What action will you take against corpn. for not enforcing waste management rules: High Court

Observing that prima facie Mangaluru City Corporation has failed to implement Sold Waste Management (SWM) Rules 2016, the High Court of Karnataka on Monday asked the State government what action it would take against the corporation for not enforcing environmental law.

A Division Bench comprising Chief Justice Abhay Shreeniwas Oka and Justice Suraj Govindaraj issued a direction after going through reports submitted by the Central Pollution Control Board (CPCB) and the Karnataka State Pollution Control Board (KSPCB) on the status of waste sold waste management and Pachhanadi landfill in Mangaluru .

Observing that the government must dissolve the elected body of the corporation for failing to enforce waste management rules framed under the Environment (Protection) Act, the Bench wondered why the Deputy Commissioner of Dakshina Kannada district, who held a meeting on June 16, did not invite senior officers of the CPCB and the KSPCB to it.

The Bench was hearing a public interest litigation petition filed by the Karnataka State Legal Services Authority (KSLSA) complaining about the Pachhanadi landfill slip incident of August 2019 and non-implementation of the Solid Waste Management Rules.

Earlier, appearing for KSLSA, advocate Sridhar Prabhu told the Bench that the reports of the pollution control boards have clearly pointed out that waste is neither collected or disposed of in the manner prescribed under the Rules.

The CPCB report pointed out that due to lack of segregation of solid waste, plastic waste formed part of all three types of waste — wet, dry and mixed waste. And, percentage of plastic in wet waste is 20%-25% and it is 15%-20% in mixed waste.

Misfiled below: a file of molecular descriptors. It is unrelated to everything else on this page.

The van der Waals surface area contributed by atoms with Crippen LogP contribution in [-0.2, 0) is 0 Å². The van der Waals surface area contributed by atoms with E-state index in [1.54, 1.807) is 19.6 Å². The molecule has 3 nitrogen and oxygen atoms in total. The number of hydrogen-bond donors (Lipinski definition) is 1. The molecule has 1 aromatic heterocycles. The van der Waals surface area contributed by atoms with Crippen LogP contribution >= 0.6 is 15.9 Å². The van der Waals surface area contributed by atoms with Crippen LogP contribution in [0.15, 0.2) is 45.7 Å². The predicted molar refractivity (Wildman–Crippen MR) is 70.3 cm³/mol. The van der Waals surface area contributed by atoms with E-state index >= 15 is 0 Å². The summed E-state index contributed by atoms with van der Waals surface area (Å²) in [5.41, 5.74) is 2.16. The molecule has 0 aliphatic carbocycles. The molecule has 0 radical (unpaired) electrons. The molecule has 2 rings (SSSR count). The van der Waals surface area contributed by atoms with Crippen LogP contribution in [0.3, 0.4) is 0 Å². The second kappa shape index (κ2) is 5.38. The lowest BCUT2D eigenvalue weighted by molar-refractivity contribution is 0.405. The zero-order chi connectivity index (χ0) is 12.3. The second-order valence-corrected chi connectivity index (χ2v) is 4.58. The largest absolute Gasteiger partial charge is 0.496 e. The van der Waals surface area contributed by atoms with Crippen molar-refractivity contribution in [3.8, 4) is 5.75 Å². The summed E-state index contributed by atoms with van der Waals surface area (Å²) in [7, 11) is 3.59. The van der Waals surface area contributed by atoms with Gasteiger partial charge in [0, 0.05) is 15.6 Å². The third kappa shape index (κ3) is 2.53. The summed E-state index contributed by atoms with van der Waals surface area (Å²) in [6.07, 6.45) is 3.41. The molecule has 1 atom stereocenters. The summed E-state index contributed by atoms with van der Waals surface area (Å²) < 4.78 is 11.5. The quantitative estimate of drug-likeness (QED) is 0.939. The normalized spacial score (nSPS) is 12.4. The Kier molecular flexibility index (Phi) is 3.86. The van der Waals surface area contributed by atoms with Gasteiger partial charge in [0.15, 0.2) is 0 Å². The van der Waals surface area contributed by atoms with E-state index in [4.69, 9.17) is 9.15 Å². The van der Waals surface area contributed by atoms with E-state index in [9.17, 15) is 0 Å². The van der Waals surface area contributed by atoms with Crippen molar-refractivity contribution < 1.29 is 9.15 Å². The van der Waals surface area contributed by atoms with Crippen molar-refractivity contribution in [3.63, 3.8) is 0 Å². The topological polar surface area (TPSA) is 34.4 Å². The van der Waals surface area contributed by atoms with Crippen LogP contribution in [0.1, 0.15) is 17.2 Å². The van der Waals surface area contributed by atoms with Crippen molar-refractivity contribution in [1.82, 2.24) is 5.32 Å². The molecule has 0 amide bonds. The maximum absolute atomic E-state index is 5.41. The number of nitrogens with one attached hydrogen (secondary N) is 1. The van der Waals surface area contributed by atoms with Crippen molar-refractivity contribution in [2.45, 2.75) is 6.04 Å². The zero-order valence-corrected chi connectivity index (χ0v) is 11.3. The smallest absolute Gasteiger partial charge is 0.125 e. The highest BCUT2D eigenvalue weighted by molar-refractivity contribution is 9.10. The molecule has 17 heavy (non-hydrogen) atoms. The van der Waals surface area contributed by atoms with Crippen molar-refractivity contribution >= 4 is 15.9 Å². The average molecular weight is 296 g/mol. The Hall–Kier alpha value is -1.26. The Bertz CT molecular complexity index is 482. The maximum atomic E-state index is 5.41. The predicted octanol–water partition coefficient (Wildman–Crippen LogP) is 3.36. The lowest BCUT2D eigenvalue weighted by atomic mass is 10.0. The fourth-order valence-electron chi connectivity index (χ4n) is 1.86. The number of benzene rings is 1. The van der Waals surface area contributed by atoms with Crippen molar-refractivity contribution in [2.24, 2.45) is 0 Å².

“A majority of recyclable and non-recyclable fractions of plastic waste, especially in wet waste and mixed waste collected on a daily basis is still diverted for land filling and a huge gape exists in the generation and proper disposal of plastic waste,” the CPCB report said.

Considering the quantity of plastic waste generated in the city, an average of 50 tonnes-60 tonnes per day (TPD) and the available capacity of baling machines in the processing plant being only 6 tonnes-7 tonnes per day, it can be inferred that only a very meagre quantity of plastic waste is getting properly segregated and disposed of in a scientific manner, the report pointed out.

The report also stated that the even this process of segregation and recycling of plastic waste from dry waste has been discontinued since April 4, 2021 after a fire incident in which most of the equipment, machinery and parts of the covered yard used for dry waste segregation was lost.

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Printable version | Aug 5, 2021 9:22:21 PM |

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